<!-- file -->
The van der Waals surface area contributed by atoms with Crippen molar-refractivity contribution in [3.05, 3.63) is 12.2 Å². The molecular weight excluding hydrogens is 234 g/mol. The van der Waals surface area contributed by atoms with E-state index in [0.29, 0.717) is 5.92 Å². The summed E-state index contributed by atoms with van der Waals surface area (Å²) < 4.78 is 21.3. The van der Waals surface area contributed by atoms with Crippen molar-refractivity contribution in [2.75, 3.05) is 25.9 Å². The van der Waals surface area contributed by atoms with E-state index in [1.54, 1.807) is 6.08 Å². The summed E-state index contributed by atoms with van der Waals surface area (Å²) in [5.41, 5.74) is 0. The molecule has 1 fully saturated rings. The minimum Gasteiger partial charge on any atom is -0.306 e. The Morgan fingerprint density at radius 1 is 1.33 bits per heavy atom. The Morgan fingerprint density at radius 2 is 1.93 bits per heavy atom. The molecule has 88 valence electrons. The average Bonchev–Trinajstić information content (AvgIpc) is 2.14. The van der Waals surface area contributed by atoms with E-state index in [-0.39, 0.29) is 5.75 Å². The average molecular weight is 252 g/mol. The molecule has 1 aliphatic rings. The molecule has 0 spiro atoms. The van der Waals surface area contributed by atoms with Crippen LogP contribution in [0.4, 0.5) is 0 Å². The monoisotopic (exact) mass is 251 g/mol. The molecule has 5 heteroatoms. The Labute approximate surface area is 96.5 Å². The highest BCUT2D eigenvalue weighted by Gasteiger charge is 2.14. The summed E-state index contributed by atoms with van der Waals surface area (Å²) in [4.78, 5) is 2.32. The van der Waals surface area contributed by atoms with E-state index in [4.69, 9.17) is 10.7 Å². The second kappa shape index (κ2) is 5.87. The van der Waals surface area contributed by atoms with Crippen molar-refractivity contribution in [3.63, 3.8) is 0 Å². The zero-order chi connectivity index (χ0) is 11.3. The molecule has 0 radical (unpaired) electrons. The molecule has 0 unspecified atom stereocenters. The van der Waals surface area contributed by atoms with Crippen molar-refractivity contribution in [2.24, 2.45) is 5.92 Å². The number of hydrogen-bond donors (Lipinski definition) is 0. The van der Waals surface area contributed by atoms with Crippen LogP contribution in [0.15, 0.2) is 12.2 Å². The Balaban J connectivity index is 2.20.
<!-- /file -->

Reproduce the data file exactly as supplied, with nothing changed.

The van der Waals surface area contributed by atoms with Crippen molar-refractivity contribution in [3.05, 3.63) is 12.2 Å². The molecular weight excluding hydrogens is 234 g/mol. The van der Waals surface area contributed by atoms with E-state index in [0.29, 0.717) is 5.92 Å². The summed E-state index contributed by atoms with van der Waals surface area (Å²) < 4.78 is 21.3. The van der Waals surface area contributed by atoms with Crippen molar-refractivity contribution in [2.75, 3.05) is 25.9 Å². The van der Waals surface area contributed by atoms with E-state index in [1.54, 1.807) is 6.08 Å². The summed E-state index contributed by atoms with van der Waals surface area (Å²) in [5.41, 5.74) is 0. The molecule has 1 fully saturated rings. The minimum Gasteiger partial charge on any atom is -0.306 e. The Morgan fingerprint density at radius 1 is 1.33 bits per heavy atom. The Morgan fingerprint density at radius 2 is 1.93 bits per heavy atom. The molecule has 88 valence electrons. The average Bonchev–Trinajstić information content (AvgIpc) is 2.14. The van der Waals surface area contributed by atoms with E-state index in [-0.39, 0.29) is 5.75 Å². The average molecular weight is 252 g/mol. The molecule has 1 aliphatic rings. The molecule has 0 spiro atoms. The van der Waals surface area contributed by atoms with Crippen LogP contribution in [0.4, 0.5) is 0 Å². The monoisotopic (exact) mass is 251 g/mol. The molecule has 5 heteroatoms. The Labute approximate surface area is 96.5 Å². The highest BCUT2D eigenvalue weighted by Gasteiger charge is 2.14. The summed E-state index contributed by atoms with van der Waals surface area (Å²) in [4.78, 5) is 2.32. The van der Waals surface area contributed by atoms with E-state index in [4.69, 9.17) is 10.7 Å². The second kappa shape index (κ2) is 5.87. The van der Waals surface area contributed by atoms with Crippen molar-refractivity contribution in [3.63, 3.8) is 0 Å². The zero-order chi connectivity index (χ0) is 11.3. The molecule has 0 radical (unpaired) electrons. The molecule has 0 unspecified atom stereocenters. The van der Waals surface area contributed by atoms with Crippen molar-refractivity contribution in [2.24, 2.45) is 5.92 Å². The number of hydrogen-bond donors (Lipinski definition) is 0. The van der Waals surface area contributed by atoms with Crippen LogP contribution in [0.15, 0.2) is 12.2 Å². The Balaban J connectivity index is 2.20.